This Lenten season we have journeyed with Jesus as he encounters conflict after conflict with his colleagues in ministry. The tension has built all through the gospel narratives and we are finally approaching the ultimate confrontations during which Jesus stands his ground with compassion and clarity in a way that brings redemption to the world.

Knowing how deeply he is loved by God allows him to hold this stance—to not return evil for evil, to not run away, but to stand boldly and speak to our anger, our discomfort, our fears that led us as humans to kill him:

He has hard words for those in positions of power…

amazes into silence even his most staunch critics by the wisdom of his words…

names clearly those who take advantage of the vulnerable and outcast…

speaks grace and encouragement to his friend who will deny him 3 times out of cowardice and fear…

confronts his friend who seeks to betray him passive-aggressively while giving him a kiss…

calls forth those who scheme against him in the dead of night away from the sight of the crowds in front of whom they might look bad if they confront the popular Jesus directly…

answers wisely those who try to trick him or twist his words to have him murdered…

reassures his loved ones…

and assures mercy to the thief dying at his side.

I’ve been thinking a lot about healthy conflict lately. Anytime humans are in groups, we get the opportunity to meet our imperfections and triggers that still need healing and find our better selves with each other. When we are in an organization going through change, all while recovering from a pandemic, God help us, it’s even more of a challenge! Even good change is stressful and doing something new means by necessity letting go of the ways we have done them.

As I’ve shared with you in sermons and writings throughout our time together, conflict is not a negative, how we handle it is what is important. Can we allow such times be a means of grace with one another and for ourselves, or will we allow our words and actions to become a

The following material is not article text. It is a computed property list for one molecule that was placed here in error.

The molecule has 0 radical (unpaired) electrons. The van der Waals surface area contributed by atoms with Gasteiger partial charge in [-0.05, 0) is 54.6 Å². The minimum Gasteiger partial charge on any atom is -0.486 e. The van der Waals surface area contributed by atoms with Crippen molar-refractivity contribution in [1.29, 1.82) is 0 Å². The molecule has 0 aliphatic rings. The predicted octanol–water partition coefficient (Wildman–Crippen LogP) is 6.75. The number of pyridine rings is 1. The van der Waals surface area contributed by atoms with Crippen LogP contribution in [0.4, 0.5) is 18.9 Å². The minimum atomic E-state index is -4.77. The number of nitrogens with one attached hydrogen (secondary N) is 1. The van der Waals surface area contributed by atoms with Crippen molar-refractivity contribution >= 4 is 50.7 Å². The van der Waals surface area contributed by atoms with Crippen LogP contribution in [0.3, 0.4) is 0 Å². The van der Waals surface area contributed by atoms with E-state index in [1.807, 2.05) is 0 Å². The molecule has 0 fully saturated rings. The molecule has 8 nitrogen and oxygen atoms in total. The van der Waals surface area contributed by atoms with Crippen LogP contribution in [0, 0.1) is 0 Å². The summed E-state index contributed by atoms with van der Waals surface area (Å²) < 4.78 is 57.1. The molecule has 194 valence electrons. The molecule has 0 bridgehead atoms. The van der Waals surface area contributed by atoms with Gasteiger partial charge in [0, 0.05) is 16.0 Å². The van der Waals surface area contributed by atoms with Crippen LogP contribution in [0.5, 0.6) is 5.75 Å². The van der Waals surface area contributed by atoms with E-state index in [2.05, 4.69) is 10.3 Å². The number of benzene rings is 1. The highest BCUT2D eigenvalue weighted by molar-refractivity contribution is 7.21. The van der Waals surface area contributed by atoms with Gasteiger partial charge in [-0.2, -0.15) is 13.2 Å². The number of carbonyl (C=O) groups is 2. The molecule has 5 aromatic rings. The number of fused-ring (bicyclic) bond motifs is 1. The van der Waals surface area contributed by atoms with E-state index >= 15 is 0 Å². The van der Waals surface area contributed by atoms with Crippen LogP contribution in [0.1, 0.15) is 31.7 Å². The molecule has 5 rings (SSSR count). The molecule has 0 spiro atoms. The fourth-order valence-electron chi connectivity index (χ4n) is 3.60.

mean grace? Healthy conflict helps us grow, allows us to deepen our relationships and trust with one another, heal old and systemic and generational wounds that all organizations have, and gives us the opportunity to discern where our systems have gaps that need to be strengthened and tightened up.

Toxic conflict tears down, divides, destroys, blames, hides, shuts down, lacks healthy boundaries about what is and is not acceptable, avoids open communication, and creates a dynamic in which there are those assigned as victims and villains and heroes. In reality, as I have preached repeatedly, the entire system is complicit in both our health and our healing edges and all must take responsibility for how we can become healthier and stronger together.

Do we look for a scapegoat to throw the sins of the people onto and then send them out in to the woods, or do we look for where our systems of communication and decision-making were inadequate and need to improve? Are we willing to look at our part in a dynamic or situation? Could we have spoken up more, differently, sooner, more graciously, more clearly, more boldly, and with more respect and love? Can we accept without shame our humanity when we are not our best selves and make amends, and then give others the grace and room to do the same without fear of our contempt?